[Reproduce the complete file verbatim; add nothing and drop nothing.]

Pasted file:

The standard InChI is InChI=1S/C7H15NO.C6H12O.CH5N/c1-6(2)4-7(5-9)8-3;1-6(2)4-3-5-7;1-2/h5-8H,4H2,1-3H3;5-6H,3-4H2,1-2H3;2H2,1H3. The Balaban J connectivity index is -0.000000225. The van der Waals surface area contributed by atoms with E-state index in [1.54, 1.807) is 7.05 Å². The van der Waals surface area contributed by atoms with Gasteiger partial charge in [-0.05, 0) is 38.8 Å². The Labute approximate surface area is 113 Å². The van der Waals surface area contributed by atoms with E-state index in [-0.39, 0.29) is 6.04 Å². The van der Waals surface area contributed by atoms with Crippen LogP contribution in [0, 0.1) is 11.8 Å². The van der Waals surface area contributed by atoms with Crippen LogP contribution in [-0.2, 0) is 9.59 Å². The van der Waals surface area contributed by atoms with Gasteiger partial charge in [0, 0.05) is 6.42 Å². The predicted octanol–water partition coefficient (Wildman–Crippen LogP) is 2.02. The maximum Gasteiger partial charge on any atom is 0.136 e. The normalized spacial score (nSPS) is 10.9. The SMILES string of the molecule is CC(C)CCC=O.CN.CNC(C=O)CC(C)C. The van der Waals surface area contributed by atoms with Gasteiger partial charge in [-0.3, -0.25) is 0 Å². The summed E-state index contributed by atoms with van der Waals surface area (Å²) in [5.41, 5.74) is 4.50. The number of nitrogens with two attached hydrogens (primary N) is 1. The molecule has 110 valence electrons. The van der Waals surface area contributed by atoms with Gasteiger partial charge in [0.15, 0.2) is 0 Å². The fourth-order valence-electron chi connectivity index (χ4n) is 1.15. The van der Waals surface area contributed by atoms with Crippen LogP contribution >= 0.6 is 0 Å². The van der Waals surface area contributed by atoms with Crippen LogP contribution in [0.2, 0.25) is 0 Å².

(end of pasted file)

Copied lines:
The standard InChI is InChI=1S/C7H15NO.C6H12O.CH5N/c1-6(2)4-7(5-9)8-3;1-6(2)4-3-5-7;1-2/h5-8H,4H2,1-3H3;5-6H,3-4H2,1-2H3;2H2,1H3. The Balaban J connectivity index is -0.000000225. The van der Waals surface area contributed by atoms with E-state index in [1.54, 1.807) is 7.05 Å². The van der Waals surface area contributed by atoms with Gasteiger partial charge in [-0.05, 0) is 38.8 Å². The Labute approximate surface area is 113 Å². The van der Waals surface area contributed by atoms with E-state index in [-0.39, 0.29) is 6.04 Å². The van der Waals surface area contributed by atoms with Crippen LogP contribution in [0, 0.1) is 11.8 Å². The van der Waals surface area contributed by atoms with Crippen LogP contribution in [-0.2, 0) is 9.59 Å². The van der Waals surface area contributed by atoms with Gasteiger partial charge in [0, 0.05) is 6.42 Å². The predicted octanol–water partition coefficient (Wildman–Crippen LogP) is 2.02. The maximum Gasteiger partial charge on any atom is 0.136 e. The normalized spacial score (nSPS) is 10.9. The SMILES string of the molecule is CC(C)CCC=O.CN.CNC(C=O)CC(C)C. The van der Waals surface area contributed by atoms with Gasteiger partial charge in [-0.3, -0.25) is 0 Å². The summed E-state index contributed by atoms with van der Waals surface area (Å²) in [5.41, 5.74) is 4.50. The number of nitrogens with two attached hydrogens (primary N) is 1. The molecule has 110 valence electrons. The van der Waals surface area contributed by atoms with Gasteiger partial charge in [0.15, 0.2) is 0 Å². The fourth-order valence-electron chi connectivity index (χ4n) is 1.15. The van der Waals surface area contributed by atoms with Crippen LogP contribution >= 0.6 is 0 Å². The van der Waals surface area contributed by atoms with Crippen LogP contribution in [0.2, 0.25) is 0 Å².